It's been observed by PC Monitors and noticed when comparing Nvidia's G-Sync page today to that of November 2020, that Nvidia has quietly eased its requirements for a monitor to be classified as a G-Sync Ultimate monitor.
During CES 2021 and during Nvidia's live stream, several new monitors were announced; ASUS PG32UQX, LG 34GP950G, and the MSI MEG381CQR. Two of those monitors listed are classified as VESA DisplayHDR 600 (600 maximum nits brightness) and received Nvidia's G-Sync Ultimate badge.
This is quite a change from the original requirements for a monitor to be classified as a G-Sync Ultimate monitor. For any monitor to be classified as a G-Sync Ultimate monitor, it had to provide the following benefits;
- 1000 nits brightness (DisplayHDR 1000)
- highest resolution highest Hz
- Ultra-low latency
- Multi-zone backlight
- Wide color gamut
- Advanced NVIDIA G-Sync processor
With the newly announced monitors from CES 2021 now being touted as G-Sync Ultimate monitors, It's clear that there was a change that Nvidia had failed to mention. This has caused some confusion and prompted PC Monitors to tweet out to Nvidia regarding the change.
Would be helpful if @nvidia could clarify what 'G-SYNC Ultimate' actually means. It used to be VESA DisplayHDR 1000 with FALD. Then applied to some VESA DisplayHDR 600 models. And now you've certified some VESA DisplayHDR 400 models as 'G-SYNC Ultimate'? https://t.co/4DTcv3ikkXJanuary 17, 2021
And while Nvidia didn't mention the change, it was rolled into the press release that followed Nvidia's CES 2021 event. Along with the new announcements was the updated revision for its G-Sync Ultimate classification. Gone is the DisplayHDR 1000 requirement, and now replaced with the following;
"G-SYNC ULTIMATE Gaming Monitors: The highest-grade G-SYNC monitors available, with G-SYNC Processors, the latest panel technologies, excellent HDR (up to 1400 nits), and the latest advancements, such as Mini-LEDs."
Nvidia also updated its website, which highlights the change. It no longer mentions "1000 nits" as a benefit, replaced by "Lifelike HDR." That said, it is much easier to argue that something looks lifelike, instead of saying this monitor does provide you with a specific tier of performance.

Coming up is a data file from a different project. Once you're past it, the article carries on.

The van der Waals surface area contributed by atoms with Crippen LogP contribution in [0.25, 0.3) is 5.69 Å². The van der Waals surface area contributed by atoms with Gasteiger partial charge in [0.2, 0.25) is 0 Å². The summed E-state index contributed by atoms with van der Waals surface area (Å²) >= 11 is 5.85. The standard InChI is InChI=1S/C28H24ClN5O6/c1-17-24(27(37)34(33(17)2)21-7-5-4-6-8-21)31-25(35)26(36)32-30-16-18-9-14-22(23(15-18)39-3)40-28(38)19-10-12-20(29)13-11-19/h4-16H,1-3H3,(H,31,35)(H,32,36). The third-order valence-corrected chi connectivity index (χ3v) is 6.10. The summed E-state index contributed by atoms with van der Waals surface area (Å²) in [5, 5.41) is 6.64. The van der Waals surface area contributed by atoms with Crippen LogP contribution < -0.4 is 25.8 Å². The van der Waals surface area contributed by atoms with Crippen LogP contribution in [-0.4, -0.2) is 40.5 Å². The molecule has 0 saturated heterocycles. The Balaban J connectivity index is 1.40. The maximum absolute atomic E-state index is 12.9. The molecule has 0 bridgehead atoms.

You can see the change in the image below.
Currently, Nvidia hasn't stated why the change was made, so we don't officially know. However, it could simply come down to pricing. It's no secret that the prior G-Sync Ultimate monitors were expensive and that's due to the DisplayHDR level. With Nvidia changing up its requirement, this could open the door for cheaper monitors to bear the G-Sync Ultimate classification. But at the same time, this will also add some fragmentation into the mix as the classification could be applied to monitors from DisplayHDR 400 and up.
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Keith Mitchell is a Contributing Writer for Tom's Hardware US. He is an IT professional during the day, and a passionate lover of video games and tech after his 9-5 grind. He has a weird affinity for Soulsborne games and plays them non-stop.
It should be illegal to refer to anything below HDR1000 as "HDR". Period.Reply
NP said:It should be illegal to refer to anything below HDR1000 as "HDR". Period.
LG OLED CX, one of the bests TVs on the market today reach a maximun of 800 nits and only at a 10% white window, so I dont truly agree with your statement, the black level is as important as the peak brightness for defining the dynamic range and OLED on a dark room is on a whole different level of performance even if not reaching 1000 nits (which matters most in bright rooms)